Who was the Inspiration behind Indiana Jones?
With the imminent release of the fourth Indiana Jones movie – Indiana Jones and the Kingdom of the Crystal Skull (global release date May 22nd), a number of documentaries and radio programmes are being aired in preparation of this event. The most prominent character in the movies is Dr Henry “Indiana” Walton Jones Jr (most famously played in the films by the American actor Harrison Ford). Apparently the he was nick-named “Indiana” after the family dog.
No doubt the new film will be a huge success, with the fictional professor of archaeology battling the villains with his trademark bullwhip whilst wearing his fedora.
However, it is intriguing to note that there is debate as to who was the inspiration behind the Indiana Jones character. A documentary being shown in the UK, (channel five – 9pm), hopes to shed some light on this. Two protagonists are put forward as the main inspiration behind Steven Spielberg’s character, Roy Chapman Andrews and Otto Rahn.
Cinema buffs and biography fans alike will be fascinated at how clues from the previous three films are compared to the little-known histories of these two adventurers. Otto Rahn was a German scholar, whose real-life search for the Holy Grail ( the subject of the third film in the franchise), entangled him with the Nazi Party. Roy Chapman Andrews was an American who played an integral part in the palaeontological discoveries of the 1920s and 30’s.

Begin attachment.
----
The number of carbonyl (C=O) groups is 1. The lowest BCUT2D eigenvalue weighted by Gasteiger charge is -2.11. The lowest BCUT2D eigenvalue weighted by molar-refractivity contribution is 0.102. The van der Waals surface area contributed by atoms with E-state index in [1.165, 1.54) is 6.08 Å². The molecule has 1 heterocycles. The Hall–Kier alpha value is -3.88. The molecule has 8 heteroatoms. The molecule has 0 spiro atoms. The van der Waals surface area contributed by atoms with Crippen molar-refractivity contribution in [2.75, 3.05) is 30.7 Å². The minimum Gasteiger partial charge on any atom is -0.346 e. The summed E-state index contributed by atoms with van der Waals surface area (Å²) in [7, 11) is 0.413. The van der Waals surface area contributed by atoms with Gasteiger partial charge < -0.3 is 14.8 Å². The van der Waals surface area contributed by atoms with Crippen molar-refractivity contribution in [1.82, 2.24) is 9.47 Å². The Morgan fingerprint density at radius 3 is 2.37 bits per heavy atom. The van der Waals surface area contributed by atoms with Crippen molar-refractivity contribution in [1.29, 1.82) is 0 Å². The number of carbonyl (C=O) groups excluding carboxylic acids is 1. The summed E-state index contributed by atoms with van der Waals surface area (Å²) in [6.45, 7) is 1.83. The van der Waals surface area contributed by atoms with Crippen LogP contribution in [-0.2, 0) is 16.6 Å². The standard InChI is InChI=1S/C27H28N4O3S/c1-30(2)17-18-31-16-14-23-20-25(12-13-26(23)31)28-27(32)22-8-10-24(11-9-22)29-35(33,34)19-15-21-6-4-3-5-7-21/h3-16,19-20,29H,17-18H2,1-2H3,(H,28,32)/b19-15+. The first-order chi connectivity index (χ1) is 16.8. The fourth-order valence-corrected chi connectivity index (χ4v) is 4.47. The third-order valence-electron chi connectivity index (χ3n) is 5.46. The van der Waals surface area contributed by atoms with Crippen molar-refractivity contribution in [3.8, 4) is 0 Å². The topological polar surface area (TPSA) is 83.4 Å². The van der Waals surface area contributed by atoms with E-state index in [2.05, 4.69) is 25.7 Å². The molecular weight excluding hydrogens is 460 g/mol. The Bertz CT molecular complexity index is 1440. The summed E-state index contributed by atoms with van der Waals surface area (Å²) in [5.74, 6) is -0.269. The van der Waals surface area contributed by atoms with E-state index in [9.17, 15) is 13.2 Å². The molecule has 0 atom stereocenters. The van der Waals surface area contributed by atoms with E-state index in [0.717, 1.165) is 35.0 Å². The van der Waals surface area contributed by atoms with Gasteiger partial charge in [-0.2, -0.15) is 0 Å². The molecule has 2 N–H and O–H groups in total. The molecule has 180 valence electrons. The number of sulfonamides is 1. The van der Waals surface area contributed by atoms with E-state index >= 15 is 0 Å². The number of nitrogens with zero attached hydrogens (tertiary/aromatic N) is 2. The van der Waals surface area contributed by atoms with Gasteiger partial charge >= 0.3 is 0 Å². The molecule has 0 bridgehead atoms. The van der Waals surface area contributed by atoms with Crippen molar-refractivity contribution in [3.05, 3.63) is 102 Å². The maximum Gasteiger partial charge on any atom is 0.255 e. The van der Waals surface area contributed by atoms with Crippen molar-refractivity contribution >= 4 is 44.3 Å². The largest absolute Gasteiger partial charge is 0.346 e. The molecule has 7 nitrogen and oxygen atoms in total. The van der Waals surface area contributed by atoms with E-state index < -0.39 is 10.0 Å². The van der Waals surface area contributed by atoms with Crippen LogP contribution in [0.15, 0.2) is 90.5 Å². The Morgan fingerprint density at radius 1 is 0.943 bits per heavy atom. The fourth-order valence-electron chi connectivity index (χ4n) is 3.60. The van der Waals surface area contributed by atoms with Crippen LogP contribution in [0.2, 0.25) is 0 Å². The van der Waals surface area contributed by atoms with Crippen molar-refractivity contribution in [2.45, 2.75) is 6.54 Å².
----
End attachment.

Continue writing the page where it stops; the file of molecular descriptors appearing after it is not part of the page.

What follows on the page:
The picture shows Roy Chapman Andrews in the late 1920s.
Roy Chapman Andrews was a naturalist, explorer and writer. He worked for the American Museum of Natural History (AMNH) , undertaking expeditions on the museum’s behalf to Alaska, Japan and Central Asia. He led the first expedition from the AMNH to the Gobi desert of Mongolia and participated in further expeditions to this remote area helping to discover the first evidence of dinosaur nests and to unearth new fossils of many prehistoric mammals as well as Protoceratops, Oviraptor and Velociraptor.
A crack shot, often picture with a rifle in his hand and with his trademark “ranger-style” hat, perhaps this American explorer is the inspiration behind the Steven Spielberg character.
Ironically, despite his excellent work for the museum, it was Roy’s team that first besmirched the good name of the dinosaur called Oviraptor. When a fossil of this little, theropod dinosaur was found in association with a nest of eggs, it was presumed that this animal had been in the process of attacking the nest and eating the eggs. This is how Oviraptor got its name (means egg-thief). It was only in the 1990s that further, more intensive study using modern techniques revealed that Oviraptor had actually been sitting on the nest, in a similar way to modern birds. The eggs were most likely its own.
What Oviraptor actually ate is still debated by palaeontologists today.